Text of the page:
The phrase "enquiring minds want to know" used to bring Jonathan and me to our knees in guffaws and snorts of laughter. We would read an article like "Duck People Colony Found in Texas" and follow it with "enquiring minds want to know" and then fall over laughing at it all. I would laugh until my face and side hurt, and we would beg each other to "quit reading, quit reading!!!"Jonathan, my good friend, if you are out there somewhere, here's to the memory...
Here are some of the memorable headlines from the Enquirer that I remember:
"Moth Baby Eats Mattress"
"Mother Gives Birth to Baby with Moustache: Looks Like Hitler"
"I Was Big Foot's Love Slave"
"Statue of Elvis Found on Mars"
"Kennedy's Body Found in Housewife's Freezer in Tuscon"
The way Jonathan and I would follow the articles with "enquiring minds want to know" was ....
kind of like how my aunts, when they were children in the 1920s, would keep themselves from falling asleep in church: they would flip through the Methodist Hymnal and read the title of a hymn and then follow it with "between the sheets." For example, "Come Thy Fount of Every Blessing" -- "between the sheets."
My aunt Ava said that part of the fun was trying to stifle the laughter. My aunt and I had the same sense of humor...
I remember thinking this was hilarious, but not quite getting the innuendo until I was older. If you are seven and you think, "He Lives" --- "between the sheets" is funny -- wait till you are twelve.
Anyway, back to school teaching, I taught journalism in my first days of teaching.
I can't tell you how much trouble a newspaper and journalism teacher used to get into for the articles published in the school newspaper, the content of which was ultimately the sponsor's responsibility.
I was young and naive, and I had a marginal sense about what I thought was appropriate or funny compared to what the other teachers or administrators [some of them hating the school newspaper] thought was appropriate or funny -- and I spent many times with the principal defending my student's editorials, articles, or columns.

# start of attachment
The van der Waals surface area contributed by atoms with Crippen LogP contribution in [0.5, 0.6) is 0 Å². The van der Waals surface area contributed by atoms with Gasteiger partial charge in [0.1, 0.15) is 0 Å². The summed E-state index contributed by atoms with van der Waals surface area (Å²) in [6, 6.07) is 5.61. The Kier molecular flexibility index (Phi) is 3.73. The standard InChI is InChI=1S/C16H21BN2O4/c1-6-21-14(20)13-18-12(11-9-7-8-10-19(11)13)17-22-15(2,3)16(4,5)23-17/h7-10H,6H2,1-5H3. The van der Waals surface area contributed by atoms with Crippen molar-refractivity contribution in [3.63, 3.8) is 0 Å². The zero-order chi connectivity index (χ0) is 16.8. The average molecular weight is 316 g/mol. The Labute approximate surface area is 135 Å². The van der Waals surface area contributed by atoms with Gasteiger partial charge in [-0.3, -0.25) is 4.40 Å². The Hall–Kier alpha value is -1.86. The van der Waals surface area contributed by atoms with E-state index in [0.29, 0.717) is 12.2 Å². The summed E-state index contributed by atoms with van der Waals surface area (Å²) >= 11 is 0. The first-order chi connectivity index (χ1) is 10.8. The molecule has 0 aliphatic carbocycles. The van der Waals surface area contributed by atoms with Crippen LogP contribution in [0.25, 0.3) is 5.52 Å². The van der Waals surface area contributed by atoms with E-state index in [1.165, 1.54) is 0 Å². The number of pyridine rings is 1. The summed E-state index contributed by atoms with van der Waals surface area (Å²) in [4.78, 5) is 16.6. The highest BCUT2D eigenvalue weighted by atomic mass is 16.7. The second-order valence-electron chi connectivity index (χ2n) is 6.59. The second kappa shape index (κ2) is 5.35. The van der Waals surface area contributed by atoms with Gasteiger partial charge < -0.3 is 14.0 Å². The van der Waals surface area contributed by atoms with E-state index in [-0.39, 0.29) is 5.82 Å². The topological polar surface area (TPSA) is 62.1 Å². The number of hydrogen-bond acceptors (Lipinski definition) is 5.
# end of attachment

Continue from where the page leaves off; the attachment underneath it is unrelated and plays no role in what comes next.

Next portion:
Each time the newspaper came out, I was sort of sick the night before with anticipation as to what was gonna "overstir the stew" of the readership.
Regardless, our newspaper had a funny edge, and the sales of the newspaper stayed in the black,[most of the student body loved it] which was ultimately more important to the principal than the fact that one student satirized the student's homecoming theme or spoke out about the double standards of the school's dress code and the length of the cheerleaders' skirts.
Good times. Only not. I still have nightmares.
Kidding. Sort of..
I actually did two stints as newspaper sponsor --- I loved the camaraderie I had with the students -- crazy late afternoons trying to meet the deadlines and dashes to the printer where one student would find random clip art and place it on the mock up of the paper at the printer's. It was the first time I had heard of a smelt. I did some serious laughing with those former students, but I also did some serious ulcer growing.
*waves to Captain Jay*
Gosh, did I get off on a tangent.
Meanwhile, to my former journalism students out there --- those were fun days -- weren't they?
And I won't even get started telling you the stories of Journal Ball or selling ads during class. I should have been fired....
NSB: This blog's for you.